13. Industrialization

For the majority of the 11,000 years since we discovered agriculture, about 80% of all people spent their time working on a farm to maintain the population. While a ton of very interesting history occurred during this period, people continued to live their lives in roughly the same way. To give some perspective, that 80% shrunk to less than 1% in the span of around 150 years. So, yeah, this is a pretty big change.

A moving magnet forces electrons to move through a coiled wire

During the 19th century, scientists discovered the link between electricity and magnetism: two effects of the same force that have always been together. They discovered that a coiled wire would generate an electric current when moved in a magnetic field. In other words, they developed the first electric generator!

We could now generate and manipulate the movement of electrons. However, the electrons would not move unless the wire was moving through the field. This meant that the generator would only work if we could keep the magnet moving. Scientists of the day realized that a magnet spinning had the same effect and could therefore think of methods to spin a magnet.

Burning reactive chemicals to heat water and spin a turbine
Burning reactive chemicals to heat water and spin a turbine

They used a recently invented device called a steam engine that burned coal in order to evaporate water, allowing it to break free of gravity’s hold and rise up. The energy from the rising gas molecules would be converted to spin a turbine overhead and, in effect, spin the magnet in the coiled wire.

This was a huge accomplishment! Humans could now use electricity to create machines that could replace workers in factories. At the time of its invention, human labor was much more expensive than coal so businesses decided to invest in the technology to save costs.

The work became more efficient, though it did not mean that the people had to work less. Instead, business owners saw the more efficient production as a way to produce more and maximize their profits. This process is called industrialization and it has taken over much of the world due to capitalism and the new technologies.

The harnessing of electricity also opened up a ton of new niches for technology and businesses to explore. The question became: how else can I make energy work for me? The exploration allowed for new technology to inspire even newer technology in a positive feedback loop. The businesses that supplied the electricity couldn’t have possibly known what they were signing up for.

Nothing in our long history to that point had ever spread as quickly as electricity. It became a requirement for daily life. The businesses distributing and using electricity were able to skyrocket in value and influence to become some of the most powerful companies that have ever existed. Take a moment and think about all of the things you use daily that require electricity. Now imagine that none of those existed; this is how the vast majority of humans lived their lives.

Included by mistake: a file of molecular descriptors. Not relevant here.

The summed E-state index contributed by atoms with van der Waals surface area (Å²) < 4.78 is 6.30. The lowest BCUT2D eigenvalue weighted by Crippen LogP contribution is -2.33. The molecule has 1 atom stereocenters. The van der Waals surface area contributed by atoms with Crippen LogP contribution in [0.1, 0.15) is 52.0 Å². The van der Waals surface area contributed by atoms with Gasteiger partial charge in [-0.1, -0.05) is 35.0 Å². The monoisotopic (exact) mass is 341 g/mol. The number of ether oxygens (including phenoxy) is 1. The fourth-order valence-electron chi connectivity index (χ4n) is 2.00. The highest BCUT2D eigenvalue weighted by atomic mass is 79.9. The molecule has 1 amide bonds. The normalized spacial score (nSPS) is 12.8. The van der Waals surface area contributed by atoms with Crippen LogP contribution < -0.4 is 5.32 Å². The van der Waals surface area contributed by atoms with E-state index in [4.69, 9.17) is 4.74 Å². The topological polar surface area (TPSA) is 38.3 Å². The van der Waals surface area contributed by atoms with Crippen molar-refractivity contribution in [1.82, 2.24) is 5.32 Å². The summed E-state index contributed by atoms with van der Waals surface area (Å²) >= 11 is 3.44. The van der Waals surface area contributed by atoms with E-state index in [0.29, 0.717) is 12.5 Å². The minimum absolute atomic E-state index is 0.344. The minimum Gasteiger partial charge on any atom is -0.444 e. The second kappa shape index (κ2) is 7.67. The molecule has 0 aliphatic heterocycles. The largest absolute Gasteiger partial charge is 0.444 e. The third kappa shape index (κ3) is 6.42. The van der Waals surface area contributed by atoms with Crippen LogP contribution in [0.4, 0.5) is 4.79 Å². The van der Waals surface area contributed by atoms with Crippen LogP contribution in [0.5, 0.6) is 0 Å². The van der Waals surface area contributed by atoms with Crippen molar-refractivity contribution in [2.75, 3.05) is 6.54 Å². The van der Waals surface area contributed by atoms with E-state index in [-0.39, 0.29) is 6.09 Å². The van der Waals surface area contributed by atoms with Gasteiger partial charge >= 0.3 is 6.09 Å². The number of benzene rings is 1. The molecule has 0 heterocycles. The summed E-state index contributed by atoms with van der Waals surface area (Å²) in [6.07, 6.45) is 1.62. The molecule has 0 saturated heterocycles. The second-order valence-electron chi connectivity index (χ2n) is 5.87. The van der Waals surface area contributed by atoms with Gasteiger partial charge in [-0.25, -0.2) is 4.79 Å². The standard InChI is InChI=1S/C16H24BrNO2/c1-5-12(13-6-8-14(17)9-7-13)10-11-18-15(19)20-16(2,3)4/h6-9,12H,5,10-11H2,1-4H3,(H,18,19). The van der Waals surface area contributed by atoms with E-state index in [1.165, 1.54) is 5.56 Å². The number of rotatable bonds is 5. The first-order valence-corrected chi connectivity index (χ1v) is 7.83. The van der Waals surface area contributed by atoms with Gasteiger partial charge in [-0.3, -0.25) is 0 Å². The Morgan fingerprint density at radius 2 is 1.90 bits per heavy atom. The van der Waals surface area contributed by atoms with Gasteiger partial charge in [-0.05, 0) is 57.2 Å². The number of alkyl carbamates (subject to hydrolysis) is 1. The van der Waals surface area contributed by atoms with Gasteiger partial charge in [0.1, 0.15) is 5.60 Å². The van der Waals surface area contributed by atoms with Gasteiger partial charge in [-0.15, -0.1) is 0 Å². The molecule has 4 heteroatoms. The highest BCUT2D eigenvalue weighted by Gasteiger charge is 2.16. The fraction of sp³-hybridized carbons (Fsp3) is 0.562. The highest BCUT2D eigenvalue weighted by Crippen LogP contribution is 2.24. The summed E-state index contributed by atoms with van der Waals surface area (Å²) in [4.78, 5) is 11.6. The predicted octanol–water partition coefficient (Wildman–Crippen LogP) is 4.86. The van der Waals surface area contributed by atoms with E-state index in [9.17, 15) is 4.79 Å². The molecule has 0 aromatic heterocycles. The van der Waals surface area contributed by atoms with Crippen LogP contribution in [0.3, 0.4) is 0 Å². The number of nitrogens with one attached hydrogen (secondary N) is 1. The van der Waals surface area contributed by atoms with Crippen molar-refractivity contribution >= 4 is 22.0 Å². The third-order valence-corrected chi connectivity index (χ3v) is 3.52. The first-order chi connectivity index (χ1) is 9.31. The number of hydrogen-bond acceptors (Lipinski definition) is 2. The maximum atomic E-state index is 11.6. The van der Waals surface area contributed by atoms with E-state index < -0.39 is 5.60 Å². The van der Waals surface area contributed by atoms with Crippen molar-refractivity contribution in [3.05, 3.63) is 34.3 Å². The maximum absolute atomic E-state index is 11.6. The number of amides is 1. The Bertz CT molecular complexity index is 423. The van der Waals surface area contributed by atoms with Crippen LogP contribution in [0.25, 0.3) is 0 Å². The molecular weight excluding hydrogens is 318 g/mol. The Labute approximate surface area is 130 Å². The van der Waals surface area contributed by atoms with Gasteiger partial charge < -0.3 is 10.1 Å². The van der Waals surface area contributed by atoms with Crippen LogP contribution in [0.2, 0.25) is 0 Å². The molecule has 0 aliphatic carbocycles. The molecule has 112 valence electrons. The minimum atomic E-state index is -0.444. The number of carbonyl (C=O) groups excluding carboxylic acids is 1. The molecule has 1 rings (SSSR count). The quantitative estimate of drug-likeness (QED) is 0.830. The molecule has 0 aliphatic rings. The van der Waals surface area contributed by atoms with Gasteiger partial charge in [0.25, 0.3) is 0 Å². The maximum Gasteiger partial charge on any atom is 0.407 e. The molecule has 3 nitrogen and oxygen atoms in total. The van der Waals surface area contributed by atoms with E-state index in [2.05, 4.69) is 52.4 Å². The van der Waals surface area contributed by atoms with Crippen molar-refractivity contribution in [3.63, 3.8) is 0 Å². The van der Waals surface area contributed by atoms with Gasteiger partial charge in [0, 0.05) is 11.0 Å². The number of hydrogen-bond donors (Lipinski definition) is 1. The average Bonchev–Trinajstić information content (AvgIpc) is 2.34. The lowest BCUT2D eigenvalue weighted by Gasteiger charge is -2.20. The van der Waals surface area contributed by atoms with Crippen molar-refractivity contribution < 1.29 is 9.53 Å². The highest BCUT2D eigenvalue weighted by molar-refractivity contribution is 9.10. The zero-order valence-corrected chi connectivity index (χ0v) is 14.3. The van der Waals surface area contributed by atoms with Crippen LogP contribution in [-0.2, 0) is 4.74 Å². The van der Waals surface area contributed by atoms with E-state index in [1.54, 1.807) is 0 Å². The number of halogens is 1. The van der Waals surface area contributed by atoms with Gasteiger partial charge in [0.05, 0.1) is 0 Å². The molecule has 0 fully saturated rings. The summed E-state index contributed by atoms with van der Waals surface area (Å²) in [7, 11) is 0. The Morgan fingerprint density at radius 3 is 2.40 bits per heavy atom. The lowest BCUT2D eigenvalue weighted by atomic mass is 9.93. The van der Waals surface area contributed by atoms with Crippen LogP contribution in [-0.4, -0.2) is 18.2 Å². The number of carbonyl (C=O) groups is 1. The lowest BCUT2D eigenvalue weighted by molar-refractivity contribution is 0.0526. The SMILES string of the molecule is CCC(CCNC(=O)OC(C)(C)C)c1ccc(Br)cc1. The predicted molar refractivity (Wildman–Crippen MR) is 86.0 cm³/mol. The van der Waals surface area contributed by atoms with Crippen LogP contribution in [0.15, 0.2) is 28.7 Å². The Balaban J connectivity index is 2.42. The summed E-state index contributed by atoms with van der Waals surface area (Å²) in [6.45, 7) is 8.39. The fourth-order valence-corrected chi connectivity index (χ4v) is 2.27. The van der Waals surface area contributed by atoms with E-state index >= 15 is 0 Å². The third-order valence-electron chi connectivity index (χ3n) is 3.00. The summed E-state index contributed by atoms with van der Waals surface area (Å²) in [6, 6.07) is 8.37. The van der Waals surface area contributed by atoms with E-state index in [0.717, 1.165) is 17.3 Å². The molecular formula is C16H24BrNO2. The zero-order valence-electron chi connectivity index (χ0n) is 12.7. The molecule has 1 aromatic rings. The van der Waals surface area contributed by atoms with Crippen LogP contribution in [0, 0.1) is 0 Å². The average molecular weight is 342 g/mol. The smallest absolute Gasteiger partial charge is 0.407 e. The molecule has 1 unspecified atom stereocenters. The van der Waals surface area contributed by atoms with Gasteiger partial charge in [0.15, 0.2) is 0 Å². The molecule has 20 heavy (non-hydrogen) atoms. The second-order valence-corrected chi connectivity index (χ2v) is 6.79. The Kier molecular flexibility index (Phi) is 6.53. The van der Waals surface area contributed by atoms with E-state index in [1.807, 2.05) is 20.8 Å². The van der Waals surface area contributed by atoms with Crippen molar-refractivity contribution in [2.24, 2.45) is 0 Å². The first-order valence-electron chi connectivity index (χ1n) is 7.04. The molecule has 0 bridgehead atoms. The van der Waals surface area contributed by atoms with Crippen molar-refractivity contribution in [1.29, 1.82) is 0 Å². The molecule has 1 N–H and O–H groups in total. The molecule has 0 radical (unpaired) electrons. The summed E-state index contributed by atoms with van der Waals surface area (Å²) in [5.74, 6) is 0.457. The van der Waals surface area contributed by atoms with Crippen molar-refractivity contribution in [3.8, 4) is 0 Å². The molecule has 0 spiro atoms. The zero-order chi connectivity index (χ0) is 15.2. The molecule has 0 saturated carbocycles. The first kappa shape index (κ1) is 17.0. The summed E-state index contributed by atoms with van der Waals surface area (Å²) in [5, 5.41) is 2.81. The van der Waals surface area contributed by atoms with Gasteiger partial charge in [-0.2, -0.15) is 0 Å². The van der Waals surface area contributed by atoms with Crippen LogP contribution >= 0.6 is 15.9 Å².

As the use of electricity became more commonplace, more and more jobs were created that utilized new technologies to harvest natural resources or build products in factories.

The money was now flowing around in the cities and people living on the farms chose to move into the cities to look for work. Over a short time, people became habituated to city life where food is purchased from a grocery store or restaurant instead of grown. The homes they rented cost money so jobs became a requirement. The people forgot about the ways of the pre-industrial world astonishingly quickly; after all, they were living in a new world.

We are accelerating so quickly we have to change graphs to keep it readable
We are accelerating so quickly we have to change graphs to keep it readable

Our lack of memory of the pre-industrial world came at a price. Instead of watching food grow from the Earth for free, people began to form the idea that food and shelter must be traded for money. A few steps of rationalization shows that if you need food to survive and money to get food, you must need money to survive.

The industrial revolution changed the world in a larger way than ever before. The speed of progress shot up to give rise to the world many of us live in today. At the same time, humans adapting to this new lifestyle are conditioned to believe that they must stay productive and that money is the supreme power in their society. Throw in the negative effects of burning all that coal to supply the electricity to a growing population living longer than ever before and you have yourself quite a few debate topics. Decide for yourself, is industrialization good, bad, or somewhere in between?

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